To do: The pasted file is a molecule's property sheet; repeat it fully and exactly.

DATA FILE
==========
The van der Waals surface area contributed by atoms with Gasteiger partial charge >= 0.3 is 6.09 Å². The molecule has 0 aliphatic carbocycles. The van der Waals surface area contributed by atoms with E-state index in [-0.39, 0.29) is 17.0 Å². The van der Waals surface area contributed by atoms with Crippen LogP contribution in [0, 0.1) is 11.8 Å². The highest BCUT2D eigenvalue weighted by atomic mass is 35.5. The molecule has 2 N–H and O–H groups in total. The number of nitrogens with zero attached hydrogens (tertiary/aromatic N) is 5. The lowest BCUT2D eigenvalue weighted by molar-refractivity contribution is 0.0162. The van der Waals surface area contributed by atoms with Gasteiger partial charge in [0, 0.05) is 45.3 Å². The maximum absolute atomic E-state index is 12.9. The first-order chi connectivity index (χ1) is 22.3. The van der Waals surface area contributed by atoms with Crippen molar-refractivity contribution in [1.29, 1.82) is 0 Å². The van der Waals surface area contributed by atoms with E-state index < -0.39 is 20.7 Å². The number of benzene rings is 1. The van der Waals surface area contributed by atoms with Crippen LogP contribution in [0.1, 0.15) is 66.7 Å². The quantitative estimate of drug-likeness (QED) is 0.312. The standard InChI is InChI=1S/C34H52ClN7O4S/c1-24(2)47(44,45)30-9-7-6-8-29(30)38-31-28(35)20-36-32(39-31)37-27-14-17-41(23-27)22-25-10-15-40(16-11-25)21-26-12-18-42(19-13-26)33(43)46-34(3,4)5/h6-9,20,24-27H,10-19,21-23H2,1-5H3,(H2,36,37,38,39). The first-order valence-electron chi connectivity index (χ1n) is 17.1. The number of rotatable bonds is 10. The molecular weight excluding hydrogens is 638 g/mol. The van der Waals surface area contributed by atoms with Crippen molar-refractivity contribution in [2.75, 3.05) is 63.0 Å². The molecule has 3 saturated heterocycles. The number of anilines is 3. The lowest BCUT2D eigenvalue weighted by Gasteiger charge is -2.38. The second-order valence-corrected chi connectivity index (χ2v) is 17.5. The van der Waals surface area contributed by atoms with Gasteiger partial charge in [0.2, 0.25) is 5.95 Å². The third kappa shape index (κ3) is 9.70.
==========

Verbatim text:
The van der Waals surface area contributed by atoms with Gasteiger partial charge >= 0.3 is 6.09 Å². The molecule has 0 aliphatic carbocycles. The van der Waals surface area contributed by atoms with E-state index in [-0.39, 0.29) is 17.0 Å². The van der Waals surface area contributed by atoms with Crippen LogP contribution in [0, 0.1) is 11.8 Å². The highest BCUT2D eigenvalue weighted by atomic mass is 35.5. The molecule has 2 N–H and O–H groups in total. The number of nitrogens with zero attached hydrogens (tertiary/aromatic N) is 5. The lowest BCUT2D eigenvalue weighted by molar-refractivity contribution is 0.0162. The van der Waals surface area contributed by atoms with Gasteiger partial charge in [0, 0.05) is 45.3 Å². The maximum absolute atomic E-state index is 12.9. The first-order chi connectivity index (χ1) is 22.3. The van der Waals surface area contributed by atoms with Crippen molar-refractivity contribution in [1.29, 1.82) is 0 Å². The van der Waals surface area contributed by atoms with E-state index < -0.39 is 20.7 Å². The number of benzene rings is 1. The van der Waals surface area contributed by atoms with Crippen LogP contribution in [0.1, 0.15) is 66.7 Å². The quantitative estimate of drug-likeness (QED) is 0.312. The standard InChI is InChI=1S/C34H52ClN7O4S/c1-24(2)47(44,45)30-9-7-6-8-29(30)38-31-28(35)20-36-32(39-31)37-27-14-17-41(23-27)22-25-10-15-40(16-11-25)21-26-12-18-42(19-13-26)33(43)46-34(3,4)5/h6-9,20,24-27H,10-19,21-23H2,1-5H3,(H2,36,37,38,39). The first-order valence-electron chi connectivity index (χ1n) is 17.1. The number of rotatable bonds is 10. The molecular weight excluding hydrogens is 638 g/mol. The van der Waals surface area contributed by atoms with Crippen molar-refractivity contribution in [2.75, 3.05) is 63.0 Å². The molecule has 3 saturated heterocycles. The number of anilines is 3. The lowest BCUT2D eigenvalue weighted by Gasteiger charge is -2.38. The second-order valence-corrected chi connectivity index (χ2v) is 17.5. The van der Waals surface area contributed by atoms with Gasteiger partial charge in [0.2, 0.25) is 5.95 Å². The third kappa shape index (κ3) is 9.70.